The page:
16th century, 17th century, 18th century, 19th century, underpinnings

Smocks, Shifts, & Chemises, oh my

Working on my new 18th century shift reminds me that even the simplest of garments can be fascinating.  From the Renaissance smock, through the 18th century shift, to the 19th century chemise, white linen (and, later, cotton) was cut into squares, rectangles, and triangles and then assembled into incredibly similar shapes.  Even the full Renaissance Venetian camicia is built on the same principle as the comparatively spare 18th century shift, using all the available fabric to piece together a jigsaw of pattern pieces.  According to Costume Close-Up, 18th century shifts almost always required from 3 1/4 to 3 1/2 yards of fabric, with size variation accomodated by purchasing narrower or wider linen.  It wasn’t until the third quarter of the 19th century, when the chemise and drawers were streamlined into a one-piece garment called combinations, that any significant change occurred.  That’s pretty impressive:  at least 400 years (if not longer? medieval costume historians let me know!) of continuity.

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  • Reply renna October 29, 2009 at 8:40 pm

    Clothing in the early medieval period was contructed much the same way with retangular shapes and using the entire width of fabric. Very Efficient!

  • Reply Trystan October 29, 2009 at 8:51 pm

    I love how simple shifts / chemises / these underthings are! Heck, I wear the same one for multiple periods 16th-19th centuries, bec. they all function the same (besides, for multi-day events, you just need more undies ;-). And while I have yet to make anything earlier than 16th-c, from what I’ve seen of other ppl’s, it sure looks the same as later era’s shifts.

  • Reply kendra October 29, 2009 at 10:12 pm

    Trystan – ditto, altho I do have different shifts for different eras b/c sometimes you need the sleeves to be different (how many times can I use the word different?). I’ve been experimenting with a less bulky Venetian Ren. camicia, and basically used an 18th c. body shape with the usual big sleeves, and I’m loving it. And I wear my 18th c. shift under TONS of things (need to make more of those!).

  • Reply Hana November 1, 2009 at 12:00 pm

    Hehe, I feel the same about the word “different”… :-)
    I’m not an experienced costumer AT ALL – I mostly admire what other people have made on the internet – but I know that the early medieval tunic, which was pretty much the same for men and women, was constructed exactly like this. Rectangles and triangular gores.

  • Reply Rachel T November 5, 2009 at 6:07 pm

    It’s longer, the basic “T-Tunic” is built on almost identical lines to the renaissance woman’s shift, I’d give it 800 years of the same basic shape being slightly altered to fit current fashion.

  • Reply chemise-fan December 18, 2014 at 8:16 am

    It would appear that the most common fabric used for the chemise or smock are linens of varying qualities according to the social position of the wearer and the finances available. According to Francoise Piponnier and Perrine Mane in their book, Dress In The Middle Ages, peasants and the less affluent would have worn hemp underclothes which were less expensive than linen. The detail at right from the 1330-40 painting Scenes From The Life Of St John The Baptist appears to show a fabric of reasonable weight and stiffness suggesting linen.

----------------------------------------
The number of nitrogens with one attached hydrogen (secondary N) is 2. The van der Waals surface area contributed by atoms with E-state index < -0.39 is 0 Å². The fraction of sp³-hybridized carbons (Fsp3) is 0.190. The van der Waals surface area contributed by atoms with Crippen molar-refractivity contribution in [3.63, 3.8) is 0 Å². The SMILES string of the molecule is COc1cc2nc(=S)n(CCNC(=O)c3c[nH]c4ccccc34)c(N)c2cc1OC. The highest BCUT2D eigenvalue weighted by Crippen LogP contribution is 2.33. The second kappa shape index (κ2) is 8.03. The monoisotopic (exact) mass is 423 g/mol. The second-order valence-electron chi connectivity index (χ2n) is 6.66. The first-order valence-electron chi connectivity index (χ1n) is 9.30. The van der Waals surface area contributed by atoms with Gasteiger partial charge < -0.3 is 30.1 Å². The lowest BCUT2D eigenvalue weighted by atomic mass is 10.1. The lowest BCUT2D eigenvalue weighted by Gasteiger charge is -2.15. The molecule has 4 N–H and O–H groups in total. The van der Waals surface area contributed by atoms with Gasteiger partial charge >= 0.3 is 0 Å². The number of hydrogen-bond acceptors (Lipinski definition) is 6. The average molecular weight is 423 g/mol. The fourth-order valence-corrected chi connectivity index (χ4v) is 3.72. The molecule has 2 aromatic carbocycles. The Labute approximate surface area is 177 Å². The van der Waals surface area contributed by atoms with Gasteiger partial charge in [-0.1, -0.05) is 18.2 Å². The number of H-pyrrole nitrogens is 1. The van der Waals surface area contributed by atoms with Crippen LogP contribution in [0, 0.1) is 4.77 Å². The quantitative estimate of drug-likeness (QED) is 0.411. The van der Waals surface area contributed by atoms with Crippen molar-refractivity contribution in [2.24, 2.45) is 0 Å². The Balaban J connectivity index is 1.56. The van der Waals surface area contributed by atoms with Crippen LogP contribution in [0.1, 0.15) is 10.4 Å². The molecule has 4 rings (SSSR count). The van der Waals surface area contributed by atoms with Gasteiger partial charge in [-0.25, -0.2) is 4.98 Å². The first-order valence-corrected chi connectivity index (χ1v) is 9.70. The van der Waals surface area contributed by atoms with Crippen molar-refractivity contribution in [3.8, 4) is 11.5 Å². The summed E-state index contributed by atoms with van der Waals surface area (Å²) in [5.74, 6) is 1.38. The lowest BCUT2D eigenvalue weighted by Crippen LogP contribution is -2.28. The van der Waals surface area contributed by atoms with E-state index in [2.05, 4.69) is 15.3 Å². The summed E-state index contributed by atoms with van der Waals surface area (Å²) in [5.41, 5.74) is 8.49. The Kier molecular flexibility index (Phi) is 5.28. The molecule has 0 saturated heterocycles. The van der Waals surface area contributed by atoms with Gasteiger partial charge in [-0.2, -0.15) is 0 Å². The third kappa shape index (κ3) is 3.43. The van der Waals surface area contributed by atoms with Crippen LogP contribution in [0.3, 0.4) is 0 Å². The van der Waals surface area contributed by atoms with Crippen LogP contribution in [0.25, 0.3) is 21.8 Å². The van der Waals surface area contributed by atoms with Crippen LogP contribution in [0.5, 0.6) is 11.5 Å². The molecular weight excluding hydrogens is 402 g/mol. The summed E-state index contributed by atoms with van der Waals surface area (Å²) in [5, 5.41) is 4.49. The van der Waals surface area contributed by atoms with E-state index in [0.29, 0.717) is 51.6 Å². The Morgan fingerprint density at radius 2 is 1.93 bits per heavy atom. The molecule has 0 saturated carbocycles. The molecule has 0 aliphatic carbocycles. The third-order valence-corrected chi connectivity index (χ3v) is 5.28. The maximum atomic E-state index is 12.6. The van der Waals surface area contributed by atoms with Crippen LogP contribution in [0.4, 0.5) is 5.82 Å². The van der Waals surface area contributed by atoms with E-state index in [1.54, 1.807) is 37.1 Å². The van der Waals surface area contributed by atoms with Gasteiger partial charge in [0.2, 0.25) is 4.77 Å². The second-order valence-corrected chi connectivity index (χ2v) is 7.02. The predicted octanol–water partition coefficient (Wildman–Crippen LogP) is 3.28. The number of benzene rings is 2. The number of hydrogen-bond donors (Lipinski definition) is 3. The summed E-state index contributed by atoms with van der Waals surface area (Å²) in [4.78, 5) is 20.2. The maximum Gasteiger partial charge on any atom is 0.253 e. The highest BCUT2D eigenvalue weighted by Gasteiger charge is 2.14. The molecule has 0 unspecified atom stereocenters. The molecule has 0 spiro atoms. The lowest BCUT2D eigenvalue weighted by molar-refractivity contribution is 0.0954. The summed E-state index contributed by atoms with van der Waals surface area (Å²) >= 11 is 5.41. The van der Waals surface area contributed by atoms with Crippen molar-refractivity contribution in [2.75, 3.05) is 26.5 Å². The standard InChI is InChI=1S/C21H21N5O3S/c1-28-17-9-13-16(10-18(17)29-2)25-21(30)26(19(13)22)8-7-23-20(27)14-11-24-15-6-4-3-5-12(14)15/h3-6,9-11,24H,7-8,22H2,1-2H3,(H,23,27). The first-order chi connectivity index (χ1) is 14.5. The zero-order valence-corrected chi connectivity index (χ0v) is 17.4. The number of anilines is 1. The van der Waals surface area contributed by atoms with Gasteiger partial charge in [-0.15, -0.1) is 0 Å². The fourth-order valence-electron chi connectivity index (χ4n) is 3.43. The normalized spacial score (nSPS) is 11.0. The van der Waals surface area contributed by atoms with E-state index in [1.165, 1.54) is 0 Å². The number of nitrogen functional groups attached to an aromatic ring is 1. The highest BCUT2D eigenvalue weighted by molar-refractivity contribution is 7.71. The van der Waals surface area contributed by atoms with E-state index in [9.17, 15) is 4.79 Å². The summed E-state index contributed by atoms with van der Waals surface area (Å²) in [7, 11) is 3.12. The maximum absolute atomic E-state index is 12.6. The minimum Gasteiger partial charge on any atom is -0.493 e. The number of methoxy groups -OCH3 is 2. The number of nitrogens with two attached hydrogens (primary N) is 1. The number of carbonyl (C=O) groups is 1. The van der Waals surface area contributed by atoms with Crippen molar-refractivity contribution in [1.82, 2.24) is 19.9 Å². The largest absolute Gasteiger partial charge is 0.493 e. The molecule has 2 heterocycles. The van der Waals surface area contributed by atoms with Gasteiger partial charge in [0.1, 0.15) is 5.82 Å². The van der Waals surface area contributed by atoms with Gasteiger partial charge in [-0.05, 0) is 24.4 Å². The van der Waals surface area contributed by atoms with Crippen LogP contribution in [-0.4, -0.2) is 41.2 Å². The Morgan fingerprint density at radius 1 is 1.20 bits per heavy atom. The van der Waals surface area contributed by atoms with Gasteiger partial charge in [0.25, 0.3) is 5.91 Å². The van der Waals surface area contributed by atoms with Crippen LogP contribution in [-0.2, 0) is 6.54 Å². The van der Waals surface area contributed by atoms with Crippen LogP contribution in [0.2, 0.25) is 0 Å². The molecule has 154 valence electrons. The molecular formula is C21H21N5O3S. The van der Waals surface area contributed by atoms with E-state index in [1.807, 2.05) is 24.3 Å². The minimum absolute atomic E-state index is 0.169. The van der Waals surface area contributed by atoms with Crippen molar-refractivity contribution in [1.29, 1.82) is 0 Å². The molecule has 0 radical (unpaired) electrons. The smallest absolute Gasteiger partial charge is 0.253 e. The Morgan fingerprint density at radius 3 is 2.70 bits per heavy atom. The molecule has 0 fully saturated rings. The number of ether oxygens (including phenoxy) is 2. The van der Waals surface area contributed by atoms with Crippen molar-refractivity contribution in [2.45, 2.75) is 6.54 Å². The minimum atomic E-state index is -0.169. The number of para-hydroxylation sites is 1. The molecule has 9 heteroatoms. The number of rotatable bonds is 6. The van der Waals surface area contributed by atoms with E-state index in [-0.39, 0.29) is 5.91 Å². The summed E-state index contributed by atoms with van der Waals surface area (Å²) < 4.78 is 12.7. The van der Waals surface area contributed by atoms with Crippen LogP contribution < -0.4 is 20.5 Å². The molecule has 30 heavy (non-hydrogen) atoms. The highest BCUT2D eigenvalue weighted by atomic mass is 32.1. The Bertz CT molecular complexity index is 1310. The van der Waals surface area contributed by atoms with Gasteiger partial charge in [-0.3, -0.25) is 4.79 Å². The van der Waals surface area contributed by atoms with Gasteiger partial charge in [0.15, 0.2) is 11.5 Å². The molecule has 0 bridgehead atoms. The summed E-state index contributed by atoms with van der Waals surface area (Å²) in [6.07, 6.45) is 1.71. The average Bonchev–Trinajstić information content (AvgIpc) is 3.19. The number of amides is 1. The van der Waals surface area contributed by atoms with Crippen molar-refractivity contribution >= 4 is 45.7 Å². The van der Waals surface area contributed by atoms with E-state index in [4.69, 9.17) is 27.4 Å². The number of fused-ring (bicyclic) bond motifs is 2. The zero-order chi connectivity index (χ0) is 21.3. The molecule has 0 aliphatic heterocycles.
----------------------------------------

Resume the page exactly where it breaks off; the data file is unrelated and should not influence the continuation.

In several instances we hear of noblewomen who become nuns and renounce their silken underthings. According to one written reference, a noble lady took up a hair shirt to replace her underclothes of silk as part of her penitence. This suggests that ladies of high society may have enjoyed luxurious silken chemises.

    Generally, the chemise during the medieval period is depicted as plain and white. Later in the Renaissance, many had blackwork embroidered at the neckline and sleeves. It does appear, however, that the chemise during the medieval period may have been decorated at least sometimes.

    In the 13th century, we read a poem by an unknown author who laments the Sumptuary Laws and the restrictions on her clothing and in particular, her chemise. She says that she can no longer wear her white chemise which is richly embroidered with silk in bright colours and gold and silver. She bemoans:

    Alas, I dare not wear it!

    indicating not only that in her time period at least, the chemise could be richly embroidered with silk and precious metal thread and also that the Sumptuary Laws which were often largely ignored, were partially effective at times. It also indicates that her chemise may have been seen and was not entirely concealed by her outer clothing. Shown at right is a detail from 1484 Master Of The Housebook’s The Uncourtly Lovers which shows a chemise decorated with gold and pearls.

    In 1298 the Consol of Narbonne passed a law against laced outer dresses which allowed the pleated and embroidered under-chemise to show. This tells us that at that period, at least, the chemise could also be pleated and embroidered. For a law to passed, it stands to reason that it must be an occurance common enough for it to be a concern.

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